Newsdeck

Algeria and Iraq shut down internet to prevent exam cheating

By Al Jazeera 21 June 2018

The Algerian government has ordered telecom companies to shut down the internet in the country for several hours every day for the next few days to prevent high school students from cheating.

 

Facebook will be blocked completely during the five days the exams take place.

The decision was made in an attempt to prevent what happened in 2016, when the exam questions leaked online before the exams took place.

According to Algerie Telecom, access will be cut off for mobile and landline connections for about two hours every morning until 25 June.

The shutdown was confirmed by the Internet Intelligence project from internet company Oracle, which monitors web access across the globe.

In 2016, the questions for the Algerian high school exams leaked before students took the exam, prompting the government to request internet service providers to limit access to social media in 2017.

However, not happy with those results, the government decided this year to shut down the internet entirely to prevent another leak.

Iraq will implement similar measures for the next two weeks while exams take place in the country.

Shutdowns amount to censorship

This is following earlier shutdowns from May 27 until 13 June, during which exams were being held as well.

SMEX, a Beirut-based organisation promoting a open internet in the Arab world, said there is no data suggesting these types of precautions work.

Governments take these measures and suggest that ‘widespread cheating’ or some variation of that phrase has occurred in the previous year, but they never provide data and they never mention how effective these internet shutdowns were,” SMEX’s Grant Baker told Al Jazeera.

More often, governments are resorting to shutting down the internet to prevent cheating during exams.

In recent years, India, Iraq, Syria and Ethiopia have all disconnected their populations from the internet in an attempt to stop exam fraud.

Free speech advocates and rights organisation have condemned these measures, saying the shutdowns amount to censorship of the population, crippling the economy.

SMEX provided Al Jazeera with some personal accounts of people who have had to deal with the current shutdowns.

As a result of the government’s Internet shutdown during exams, I lost a job opportunity with an international company because I missed the Skype interview,” an Algerian marketer told SMEX.

Another account was given by an Iraq account, who said he sits around the office doing nothing during the shutdowns.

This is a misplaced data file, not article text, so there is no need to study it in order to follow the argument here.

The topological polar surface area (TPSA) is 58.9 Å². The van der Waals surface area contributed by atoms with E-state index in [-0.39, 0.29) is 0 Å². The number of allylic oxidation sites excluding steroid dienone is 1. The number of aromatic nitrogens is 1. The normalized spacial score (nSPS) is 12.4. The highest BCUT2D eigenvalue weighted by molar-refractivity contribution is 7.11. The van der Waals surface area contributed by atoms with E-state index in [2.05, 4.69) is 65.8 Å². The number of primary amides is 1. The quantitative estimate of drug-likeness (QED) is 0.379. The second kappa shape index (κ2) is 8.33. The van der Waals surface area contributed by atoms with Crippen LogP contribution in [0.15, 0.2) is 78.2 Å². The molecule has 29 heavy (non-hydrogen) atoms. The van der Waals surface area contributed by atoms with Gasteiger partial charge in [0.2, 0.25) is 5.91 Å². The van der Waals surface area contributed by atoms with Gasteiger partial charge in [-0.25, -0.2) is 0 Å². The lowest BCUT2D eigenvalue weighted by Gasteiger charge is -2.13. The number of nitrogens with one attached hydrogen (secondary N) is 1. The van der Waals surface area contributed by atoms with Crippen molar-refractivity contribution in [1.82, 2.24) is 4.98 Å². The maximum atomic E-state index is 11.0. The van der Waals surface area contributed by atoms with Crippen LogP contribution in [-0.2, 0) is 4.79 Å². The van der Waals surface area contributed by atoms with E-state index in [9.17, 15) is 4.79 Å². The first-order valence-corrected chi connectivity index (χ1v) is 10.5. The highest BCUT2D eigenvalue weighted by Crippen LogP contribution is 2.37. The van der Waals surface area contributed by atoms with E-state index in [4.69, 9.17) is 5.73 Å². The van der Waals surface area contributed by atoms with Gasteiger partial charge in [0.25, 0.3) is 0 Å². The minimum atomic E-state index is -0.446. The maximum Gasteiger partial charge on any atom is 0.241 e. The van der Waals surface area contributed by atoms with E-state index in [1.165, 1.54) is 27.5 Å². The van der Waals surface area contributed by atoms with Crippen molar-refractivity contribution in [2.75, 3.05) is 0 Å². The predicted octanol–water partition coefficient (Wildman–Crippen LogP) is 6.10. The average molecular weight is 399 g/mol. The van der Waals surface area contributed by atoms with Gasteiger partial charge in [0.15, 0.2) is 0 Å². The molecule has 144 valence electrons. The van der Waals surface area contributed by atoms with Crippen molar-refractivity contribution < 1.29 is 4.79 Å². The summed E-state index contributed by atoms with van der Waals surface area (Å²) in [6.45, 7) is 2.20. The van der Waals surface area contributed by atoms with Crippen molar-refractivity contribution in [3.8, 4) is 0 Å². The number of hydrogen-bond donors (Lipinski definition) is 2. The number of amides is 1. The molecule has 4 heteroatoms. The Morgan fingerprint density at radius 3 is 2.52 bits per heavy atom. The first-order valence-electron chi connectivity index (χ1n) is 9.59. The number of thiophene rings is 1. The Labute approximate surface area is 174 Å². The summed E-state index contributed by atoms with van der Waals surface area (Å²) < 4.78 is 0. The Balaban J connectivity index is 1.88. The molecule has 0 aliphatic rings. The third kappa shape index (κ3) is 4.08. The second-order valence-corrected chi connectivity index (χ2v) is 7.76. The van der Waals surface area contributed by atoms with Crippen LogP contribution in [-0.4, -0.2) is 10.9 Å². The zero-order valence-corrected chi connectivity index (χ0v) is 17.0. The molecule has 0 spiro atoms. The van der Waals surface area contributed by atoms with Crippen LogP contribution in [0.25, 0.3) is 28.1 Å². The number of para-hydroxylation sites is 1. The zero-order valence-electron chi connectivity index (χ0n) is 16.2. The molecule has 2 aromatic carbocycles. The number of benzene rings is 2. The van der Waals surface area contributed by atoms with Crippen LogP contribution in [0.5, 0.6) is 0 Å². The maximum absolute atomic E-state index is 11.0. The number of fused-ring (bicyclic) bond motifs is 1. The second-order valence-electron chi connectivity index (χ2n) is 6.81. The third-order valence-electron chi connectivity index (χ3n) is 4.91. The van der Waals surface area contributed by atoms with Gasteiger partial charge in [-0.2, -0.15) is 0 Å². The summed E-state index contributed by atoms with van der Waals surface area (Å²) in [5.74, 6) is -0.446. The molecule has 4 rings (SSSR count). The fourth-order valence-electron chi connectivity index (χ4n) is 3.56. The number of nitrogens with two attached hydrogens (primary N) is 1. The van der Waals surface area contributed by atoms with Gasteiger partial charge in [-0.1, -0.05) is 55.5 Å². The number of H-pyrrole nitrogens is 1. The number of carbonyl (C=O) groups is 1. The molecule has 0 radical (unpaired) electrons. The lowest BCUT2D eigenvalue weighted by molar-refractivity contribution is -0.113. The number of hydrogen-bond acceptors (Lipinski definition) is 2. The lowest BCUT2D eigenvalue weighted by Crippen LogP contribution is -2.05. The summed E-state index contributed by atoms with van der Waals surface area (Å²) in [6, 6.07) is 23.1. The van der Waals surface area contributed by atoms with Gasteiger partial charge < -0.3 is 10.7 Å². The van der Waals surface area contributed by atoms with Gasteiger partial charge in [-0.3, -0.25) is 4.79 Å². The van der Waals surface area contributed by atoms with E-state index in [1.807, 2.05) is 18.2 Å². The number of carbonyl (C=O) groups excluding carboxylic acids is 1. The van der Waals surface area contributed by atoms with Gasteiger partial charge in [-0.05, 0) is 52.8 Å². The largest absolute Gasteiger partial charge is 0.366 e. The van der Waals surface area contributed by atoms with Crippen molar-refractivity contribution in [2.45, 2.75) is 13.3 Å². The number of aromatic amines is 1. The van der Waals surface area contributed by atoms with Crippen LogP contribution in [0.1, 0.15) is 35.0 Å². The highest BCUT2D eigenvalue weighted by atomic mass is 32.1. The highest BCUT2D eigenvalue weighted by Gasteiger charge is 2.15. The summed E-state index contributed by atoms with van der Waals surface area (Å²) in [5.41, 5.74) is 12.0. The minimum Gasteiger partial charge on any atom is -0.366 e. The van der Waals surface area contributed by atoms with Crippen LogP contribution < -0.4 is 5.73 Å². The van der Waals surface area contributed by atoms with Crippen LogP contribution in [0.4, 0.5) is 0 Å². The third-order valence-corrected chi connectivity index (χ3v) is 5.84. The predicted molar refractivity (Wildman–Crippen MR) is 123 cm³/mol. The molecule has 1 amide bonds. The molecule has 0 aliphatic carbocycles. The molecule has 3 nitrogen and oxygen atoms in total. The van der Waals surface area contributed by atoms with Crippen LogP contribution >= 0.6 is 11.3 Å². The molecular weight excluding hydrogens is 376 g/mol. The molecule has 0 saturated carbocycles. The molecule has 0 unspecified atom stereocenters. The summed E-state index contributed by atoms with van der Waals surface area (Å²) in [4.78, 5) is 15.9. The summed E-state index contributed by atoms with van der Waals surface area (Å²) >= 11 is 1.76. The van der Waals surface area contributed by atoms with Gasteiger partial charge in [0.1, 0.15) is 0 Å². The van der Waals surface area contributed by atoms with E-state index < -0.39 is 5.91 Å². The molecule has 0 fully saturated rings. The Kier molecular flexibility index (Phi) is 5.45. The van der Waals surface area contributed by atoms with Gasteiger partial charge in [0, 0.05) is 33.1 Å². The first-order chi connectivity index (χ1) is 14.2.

Students will find other ways to cheat while our work gets damaged and we lose time,” the accountant told SMEX.

Access Now, a human rights group focused on digital rights, called on governments around the globe to stop internet shut downs. Cost to the economy

“Disruptions around school exams are a unique issue. They impact many different groups, such as students, teachers, parents, proctors, internet service providers, telecommunications companies, internet companies, testing services, and education agencies, and it’s clear that most of them would prefer an alternative to an internet blackout,” a 2017 statement by the group said.

Several countries, including  India

,

Ethiopia

,  and  Mauritania

have all shut down access to the internet to prevent cheating on exams.

Turning off the internet partially or completely has become a way for governments to silence criticism as well.

In  Iran

,  the internet was shut down during the 2017 protests.

Syria , embroiled in a civil war, has shut down the internet repeatedly.

Cameroon shut down internet access in its anglophone regions to prevent the population from organising during protests.

Shutdowns not only affect free speech, but also have a huge impact on economies.

According to Bahrain Watch, an organisation researching the Gulf state, daily shutdowns in 2016 cost the country at least $265,000.

Gallery

Want to watch Richard Poplak’s audition for SA’s Got Talent?

Who doesn’t? Alas, it was removed by the host site for prolific swearing*... Now that we’ve got your attention, we thought we’d take the opportunity to talk to you about the small matter of book burning and freedom of speech.

Since its release, Pieter-Louis Myburgh’s book Gangster State, has sparked numerous fascist-like behavior from certain members of the public (and the State). There have been planned book burnings, disrupted launches and Ace Magashule has openly called him a liar. And just to say thanks, a R10m defamation suit has been lodged against the author.

Pieter-Louis Myburgh is our latest Scorpio Investigative journalist recruit and we’re not going to let him and his crucial book be silenced. When the Cape Town launch was postponed, Maverick Insider stepped in and relocated it to a secure location so that Pieter-Louis’ revelations could be heard by the public. If we’ve learnt one thing over the past ten years it is this: when anyone tries to infringe on our constitutional rights, we have to fight back. Every day, our journalists are uncovering more details and evidence of State Capture and its various reincarnations. The rot is deep and the threats, like this recent one to freedom of speech, are real. You can support the cause by becoming an Insider and help free the speech that can make a difference.

*No video of Richard Poplak auditioning for SA’s Got Talent actually exists. Unless it does and we don’t know about it please send it through.


Comments

Please note you must be a Maverick Insider to comment. Sign up here or if you are already an Insider.

Days of Zondo

The Transnet cowboys and the extraordinary push for that Gupta-linked China South Rail deal

By Jessica Bezuidenhout